All well and good for making money on the warehouse trade, but then a change occurred. Delivery times – the time required to physically remove aluminum from the warehouses with forklifts to get it to market – went from a reported 6 weeks in 2010, to as long as 16 months in 2013…
This changed the economics of the warehouse trade.
Within commodity markets, there is often a premium associated with physical versus cash settlement. This may reflect regional logistics anomalies, such as a freight charge from a remote market, or local supply/demand imbalances. In cases when delivery logistics become clogged, it might also include a premium for prompt delivery. Take a look at recent trends in the yield spread (in cents/lb) between the physical and the cash market in aluminum:
Note how the premium increased from 3% of the cash settlement price in 2008 to 13% in 2013. One interpretation of this trend is that the waiting times began to wreak havoc on the aluminum price discovery process, contributing to a disconnect between the physical commodity and financial instruments. In commodities, the “cash” market normally describes the market for immediate or near-immediate settlement. At some point the market ceases to be a cash market if you have to wait many months to get your underlying. Additionally, the physical premium is difficult to hedge. Large end-users such as Coca-Cola, Boeing and MillerCoors began to complain to the authorities. In the meantime, aluminum inventories in Goldman’s warehouses spiked, going from a reported 850,000 tons in 2010, to 1.5 million tons by 2013.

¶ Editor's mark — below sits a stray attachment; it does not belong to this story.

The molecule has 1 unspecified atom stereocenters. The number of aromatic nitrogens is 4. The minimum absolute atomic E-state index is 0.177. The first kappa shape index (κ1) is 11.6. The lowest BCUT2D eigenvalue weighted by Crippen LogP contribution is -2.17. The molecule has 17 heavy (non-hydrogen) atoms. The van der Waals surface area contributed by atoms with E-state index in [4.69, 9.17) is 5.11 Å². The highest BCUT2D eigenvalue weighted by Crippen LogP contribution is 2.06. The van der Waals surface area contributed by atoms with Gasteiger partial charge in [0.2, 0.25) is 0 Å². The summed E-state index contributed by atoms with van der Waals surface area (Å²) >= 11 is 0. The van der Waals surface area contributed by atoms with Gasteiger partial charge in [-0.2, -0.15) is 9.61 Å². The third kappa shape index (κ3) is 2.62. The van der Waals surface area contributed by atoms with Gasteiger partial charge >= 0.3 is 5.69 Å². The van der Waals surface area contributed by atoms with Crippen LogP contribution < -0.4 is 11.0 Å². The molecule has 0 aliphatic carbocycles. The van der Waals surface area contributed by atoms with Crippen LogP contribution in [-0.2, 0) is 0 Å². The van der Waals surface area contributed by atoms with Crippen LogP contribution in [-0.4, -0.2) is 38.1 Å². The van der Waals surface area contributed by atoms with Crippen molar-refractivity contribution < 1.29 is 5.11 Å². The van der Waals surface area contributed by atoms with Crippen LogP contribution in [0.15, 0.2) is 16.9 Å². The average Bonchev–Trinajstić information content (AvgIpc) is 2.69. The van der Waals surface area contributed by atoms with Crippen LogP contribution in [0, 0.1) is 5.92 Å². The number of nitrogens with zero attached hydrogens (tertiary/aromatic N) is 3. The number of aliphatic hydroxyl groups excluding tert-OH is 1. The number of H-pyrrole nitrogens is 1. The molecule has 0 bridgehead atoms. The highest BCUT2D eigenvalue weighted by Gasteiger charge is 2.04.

Recall from above, that the approximate difference between the one year aluminum future and the spot market is approximately $142 per ton. Let’s assume that Goldman gets paid this rental for its 1.5 million tons in inventory. This would equate to: 1.5 million * $142 = $214 million, which is a spectacular 39% cash on cash return on Goldman’s initial investment of $550 million in Metro International. Not bad.
We don’t have a dog in this fight, and there may be entirely reasonable explanations for the slowdown in deliveries and increase in the physical premium. You can make a case that strong contango conditions and low borrowing rates led to higher physical premiums, and warehouse logistics problems. The conspiracy theorists, however, believe that Goldman bought Metro International, established a near monopoly, and then intentionally slowed down its outbound logistics in order take advantage of higher physical delivery premiums, and build captive inventories for which they were paid additional rents, thereby boosting the IRR on the warehouse investment. We don’t know the truth, but regardless, it’s a great narrative.
One thing is clear, however, and that is that the Fed is taking a hard look not only at Goldman’s and other banks’ participation in ancillary commodity businesses like storage, but also directly at their involvement in commodity markets. As always, we look forward to seeing how it all plays out.